The New York Review of Books collects scenes from the March for Our Lives in New York and Washington, DC. Lucy Jakub writes that the capital’s march was “by turns high school variety show, pop concert, and memorial tribute,” and didn’t involve much marching. “At the D.C. Women’s March in 2017, the rally was effectively invisible and inaudible to most of the crowd, which was antsy to go somewhere and yell at somebody,” she writes. “The organizers of the March for Our Lives knew that what the people want now, above all, are the kids. We came to listen and to look them in the eyes.”
Ian Buruma talks to The Guardian about Brexit, Japan, and his new memoir, A Tokyo Romance. Buruma said that in order to write the book, he had to see his younger self as a character separate from himself. “You have all these snippets and impressions, and you have to make them into a coherent story. It is partly out of your imagination,” he explained. “Of course, memory works that way anyway. You’re always re-editing it subconsciously.”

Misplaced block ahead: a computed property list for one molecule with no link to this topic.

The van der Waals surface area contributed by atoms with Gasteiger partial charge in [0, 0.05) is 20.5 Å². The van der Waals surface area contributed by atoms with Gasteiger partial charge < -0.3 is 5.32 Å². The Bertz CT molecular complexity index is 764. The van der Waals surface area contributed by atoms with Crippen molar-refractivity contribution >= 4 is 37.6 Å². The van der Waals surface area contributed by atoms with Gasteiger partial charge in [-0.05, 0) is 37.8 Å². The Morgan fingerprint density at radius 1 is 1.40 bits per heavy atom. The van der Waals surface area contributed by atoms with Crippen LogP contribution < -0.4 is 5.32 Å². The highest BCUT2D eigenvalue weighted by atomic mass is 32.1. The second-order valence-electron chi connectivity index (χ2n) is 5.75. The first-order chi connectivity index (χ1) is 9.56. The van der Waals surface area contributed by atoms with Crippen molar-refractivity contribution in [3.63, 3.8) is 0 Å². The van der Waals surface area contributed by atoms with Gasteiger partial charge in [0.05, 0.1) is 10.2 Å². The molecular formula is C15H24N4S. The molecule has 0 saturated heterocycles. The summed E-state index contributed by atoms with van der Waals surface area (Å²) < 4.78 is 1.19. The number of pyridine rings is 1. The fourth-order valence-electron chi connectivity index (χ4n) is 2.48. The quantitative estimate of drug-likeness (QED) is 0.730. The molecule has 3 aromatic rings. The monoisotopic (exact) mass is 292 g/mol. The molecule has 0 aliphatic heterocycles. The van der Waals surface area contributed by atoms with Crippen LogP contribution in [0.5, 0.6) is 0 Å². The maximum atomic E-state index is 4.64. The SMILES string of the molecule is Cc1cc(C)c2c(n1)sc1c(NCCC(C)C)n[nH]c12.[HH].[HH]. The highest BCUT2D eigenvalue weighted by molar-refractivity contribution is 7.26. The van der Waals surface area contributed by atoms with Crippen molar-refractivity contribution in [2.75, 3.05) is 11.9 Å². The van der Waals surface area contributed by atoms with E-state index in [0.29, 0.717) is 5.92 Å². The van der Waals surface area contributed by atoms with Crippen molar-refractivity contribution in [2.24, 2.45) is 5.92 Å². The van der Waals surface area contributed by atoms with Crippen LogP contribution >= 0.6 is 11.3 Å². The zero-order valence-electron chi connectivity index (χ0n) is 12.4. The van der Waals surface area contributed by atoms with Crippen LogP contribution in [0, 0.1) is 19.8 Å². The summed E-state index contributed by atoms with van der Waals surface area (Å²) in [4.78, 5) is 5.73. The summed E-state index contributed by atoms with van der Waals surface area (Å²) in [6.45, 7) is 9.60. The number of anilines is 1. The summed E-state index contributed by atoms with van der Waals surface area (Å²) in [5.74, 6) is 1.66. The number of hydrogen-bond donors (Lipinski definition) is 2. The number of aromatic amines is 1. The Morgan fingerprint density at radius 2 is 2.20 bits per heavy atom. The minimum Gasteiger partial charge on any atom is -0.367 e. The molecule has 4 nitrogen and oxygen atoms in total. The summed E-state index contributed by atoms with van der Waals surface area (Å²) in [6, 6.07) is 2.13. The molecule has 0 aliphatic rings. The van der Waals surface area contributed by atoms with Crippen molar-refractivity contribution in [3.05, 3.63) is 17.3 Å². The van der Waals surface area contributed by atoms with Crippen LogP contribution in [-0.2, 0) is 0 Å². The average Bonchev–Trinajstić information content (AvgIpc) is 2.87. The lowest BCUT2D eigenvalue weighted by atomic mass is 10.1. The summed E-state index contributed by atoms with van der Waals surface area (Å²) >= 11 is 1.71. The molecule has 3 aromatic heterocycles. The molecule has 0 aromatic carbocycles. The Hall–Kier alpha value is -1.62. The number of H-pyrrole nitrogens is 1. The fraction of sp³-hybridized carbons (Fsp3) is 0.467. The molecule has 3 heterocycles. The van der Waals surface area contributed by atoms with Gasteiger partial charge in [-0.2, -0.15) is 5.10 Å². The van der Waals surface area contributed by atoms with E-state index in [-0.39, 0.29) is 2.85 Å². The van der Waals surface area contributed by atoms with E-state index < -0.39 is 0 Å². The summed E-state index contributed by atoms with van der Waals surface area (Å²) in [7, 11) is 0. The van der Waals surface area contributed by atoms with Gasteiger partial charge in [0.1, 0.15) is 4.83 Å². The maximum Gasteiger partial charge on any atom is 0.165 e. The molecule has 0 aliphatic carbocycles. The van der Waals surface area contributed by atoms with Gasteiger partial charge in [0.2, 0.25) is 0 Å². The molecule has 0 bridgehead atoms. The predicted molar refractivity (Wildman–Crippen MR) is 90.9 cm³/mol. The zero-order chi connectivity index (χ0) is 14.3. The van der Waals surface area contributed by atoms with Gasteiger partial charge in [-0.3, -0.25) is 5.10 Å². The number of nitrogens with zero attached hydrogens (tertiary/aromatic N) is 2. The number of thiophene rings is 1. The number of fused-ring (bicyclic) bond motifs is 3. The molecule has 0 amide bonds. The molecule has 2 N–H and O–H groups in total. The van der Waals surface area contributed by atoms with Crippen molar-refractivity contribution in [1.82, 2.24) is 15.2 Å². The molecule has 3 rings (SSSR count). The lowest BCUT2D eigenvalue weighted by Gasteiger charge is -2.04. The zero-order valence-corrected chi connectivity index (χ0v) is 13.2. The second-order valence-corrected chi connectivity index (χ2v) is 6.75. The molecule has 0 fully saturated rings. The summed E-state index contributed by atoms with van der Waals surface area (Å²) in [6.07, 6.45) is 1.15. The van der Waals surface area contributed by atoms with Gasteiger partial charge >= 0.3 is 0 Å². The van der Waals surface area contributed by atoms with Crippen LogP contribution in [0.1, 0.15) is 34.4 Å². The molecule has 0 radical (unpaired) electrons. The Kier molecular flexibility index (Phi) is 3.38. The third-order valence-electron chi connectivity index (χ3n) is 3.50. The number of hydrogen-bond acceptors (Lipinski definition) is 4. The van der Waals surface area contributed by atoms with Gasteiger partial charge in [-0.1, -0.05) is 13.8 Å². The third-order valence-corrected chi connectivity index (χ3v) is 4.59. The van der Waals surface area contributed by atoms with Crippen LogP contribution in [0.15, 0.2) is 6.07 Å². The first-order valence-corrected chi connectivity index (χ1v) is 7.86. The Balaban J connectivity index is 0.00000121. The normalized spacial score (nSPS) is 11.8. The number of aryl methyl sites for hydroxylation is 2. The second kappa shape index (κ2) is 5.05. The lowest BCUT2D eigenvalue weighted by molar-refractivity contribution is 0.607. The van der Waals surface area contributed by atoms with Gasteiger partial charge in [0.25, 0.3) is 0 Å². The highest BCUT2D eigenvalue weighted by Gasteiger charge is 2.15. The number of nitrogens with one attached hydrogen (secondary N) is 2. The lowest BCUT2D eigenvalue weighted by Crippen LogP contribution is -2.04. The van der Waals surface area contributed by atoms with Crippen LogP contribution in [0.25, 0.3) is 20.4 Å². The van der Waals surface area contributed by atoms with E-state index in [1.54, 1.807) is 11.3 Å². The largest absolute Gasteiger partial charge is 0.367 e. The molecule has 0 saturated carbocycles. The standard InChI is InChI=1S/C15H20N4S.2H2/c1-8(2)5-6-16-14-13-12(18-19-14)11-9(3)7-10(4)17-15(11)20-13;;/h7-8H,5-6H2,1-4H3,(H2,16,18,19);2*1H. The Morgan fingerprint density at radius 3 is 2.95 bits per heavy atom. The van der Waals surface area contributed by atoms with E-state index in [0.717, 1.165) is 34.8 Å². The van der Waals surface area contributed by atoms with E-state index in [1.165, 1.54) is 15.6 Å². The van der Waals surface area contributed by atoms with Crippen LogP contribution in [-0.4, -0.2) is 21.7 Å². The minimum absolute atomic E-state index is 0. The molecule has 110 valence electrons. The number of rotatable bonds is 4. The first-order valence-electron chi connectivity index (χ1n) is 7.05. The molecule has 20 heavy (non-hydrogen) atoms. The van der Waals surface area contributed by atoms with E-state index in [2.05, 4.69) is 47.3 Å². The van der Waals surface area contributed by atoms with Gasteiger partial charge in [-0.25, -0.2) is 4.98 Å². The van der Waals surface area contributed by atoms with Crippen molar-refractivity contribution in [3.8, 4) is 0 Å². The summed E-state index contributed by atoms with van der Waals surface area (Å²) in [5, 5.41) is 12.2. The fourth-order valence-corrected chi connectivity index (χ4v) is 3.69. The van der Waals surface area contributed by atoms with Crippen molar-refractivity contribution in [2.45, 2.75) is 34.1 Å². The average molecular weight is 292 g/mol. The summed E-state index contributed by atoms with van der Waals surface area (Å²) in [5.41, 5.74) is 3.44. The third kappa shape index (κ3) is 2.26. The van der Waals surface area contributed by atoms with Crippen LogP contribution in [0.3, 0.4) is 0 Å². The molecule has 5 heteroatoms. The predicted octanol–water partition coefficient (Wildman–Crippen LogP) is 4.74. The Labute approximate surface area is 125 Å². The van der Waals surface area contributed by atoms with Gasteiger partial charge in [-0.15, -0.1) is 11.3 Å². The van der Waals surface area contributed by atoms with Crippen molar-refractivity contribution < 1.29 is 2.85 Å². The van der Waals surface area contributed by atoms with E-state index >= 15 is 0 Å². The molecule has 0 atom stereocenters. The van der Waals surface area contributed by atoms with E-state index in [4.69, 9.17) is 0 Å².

The New York Times consults several lawyers about the lawsuit between Harper Lee’s estate and Aaron Sorkin.
The Intercept talks to Eve Ewing about Black Panther, public schools, and her new book, Electric Arches.
The Daily Show host Trevor Noah is launching his own production company with Viacom.
Literary Hub celebrates the beginning of the first Zodiac sign’s season with a round up of literary Aries, including Frank O’Hara, Kathy Acker, Valerie Solanas, and Maya Angelou. “In Aries season, flowers begin belligerently shooting pollen everywhere, much like an Aries writing at their desk—or an Aries doing anything, really,” Randon Rosenbohm writes. “They are seminal, self-starting, and, stereotypically, self-centered, enthusiastically spreading their seed, regardless of the allergies of the weak.